Low interests and huge discounts have failed to convince Germans to buy new cars this year. But despite the domestic sales slump, German carmakers plan to scrap year-end holidays to meet growing demand elsewhere.
Domestic car sales were expected to drop by 5 percent in 2013 to reach their lowest levels in three years, the German Automotive Industry Federation VDA said Tuesday.
Projected 2013 sales of about 2.93 million vehicles were unsatisfactory VDA President Matthias Wissmann said at the lobby group's annual news conference. He attributed the second consecutive annual decline to the eurozone crisis, which was still affecting German consumers.
Wissmann also noted, however, that the slow stabilization of the German market was continuing. Expressing confidence about 2014, Wissmann said new car sales would again surpass 3 million next year.
Surprisingly, the slump in their home market doesn't affect the sales of German carmakers. According to VDA figures, the country's auto manufacturers are expected to sell 14.2 million cars worldwide, of which about 5.5 million will be made in Germany.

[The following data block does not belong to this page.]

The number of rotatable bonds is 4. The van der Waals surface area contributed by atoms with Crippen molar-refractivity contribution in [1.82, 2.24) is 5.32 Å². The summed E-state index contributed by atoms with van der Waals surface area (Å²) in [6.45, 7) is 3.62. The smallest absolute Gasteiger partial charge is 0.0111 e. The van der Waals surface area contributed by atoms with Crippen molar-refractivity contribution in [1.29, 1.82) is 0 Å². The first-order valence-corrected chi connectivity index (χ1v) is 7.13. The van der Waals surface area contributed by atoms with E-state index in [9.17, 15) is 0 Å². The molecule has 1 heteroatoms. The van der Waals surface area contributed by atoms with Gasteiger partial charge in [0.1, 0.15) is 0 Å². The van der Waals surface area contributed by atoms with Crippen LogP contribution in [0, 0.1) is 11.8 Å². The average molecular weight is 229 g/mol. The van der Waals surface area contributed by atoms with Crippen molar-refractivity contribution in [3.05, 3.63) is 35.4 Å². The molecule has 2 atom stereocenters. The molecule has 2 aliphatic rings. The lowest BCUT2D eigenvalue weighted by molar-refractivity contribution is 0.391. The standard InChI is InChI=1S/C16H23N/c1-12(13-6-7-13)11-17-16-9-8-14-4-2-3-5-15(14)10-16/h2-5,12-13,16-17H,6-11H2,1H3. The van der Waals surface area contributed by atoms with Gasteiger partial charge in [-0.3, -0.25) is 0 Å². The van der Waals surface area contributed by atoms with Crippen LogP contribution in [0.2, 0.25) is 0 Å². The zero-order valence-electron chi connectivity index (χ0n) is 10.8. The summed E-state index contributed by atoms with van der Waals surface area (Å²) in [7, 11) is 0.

The rise of 3.5 percent was caused by strong demand in overseas markets, notably those in the United States and China, VDA said. In 2014, German carmakers were expected to sell about 14.7 million vehicles, the group added.
Meanwhile, German luxury carmakers Audi and Daimler have announced plans to shorten end-of-year holidays for their workers and to introduce extra shifts to meet high demand. The Munich-based automaker BMW also announced that its factories were running at 120 percent capacity, and that additional shifts were likely to be introduced next year.
uhe/mkg (AFP, dpa)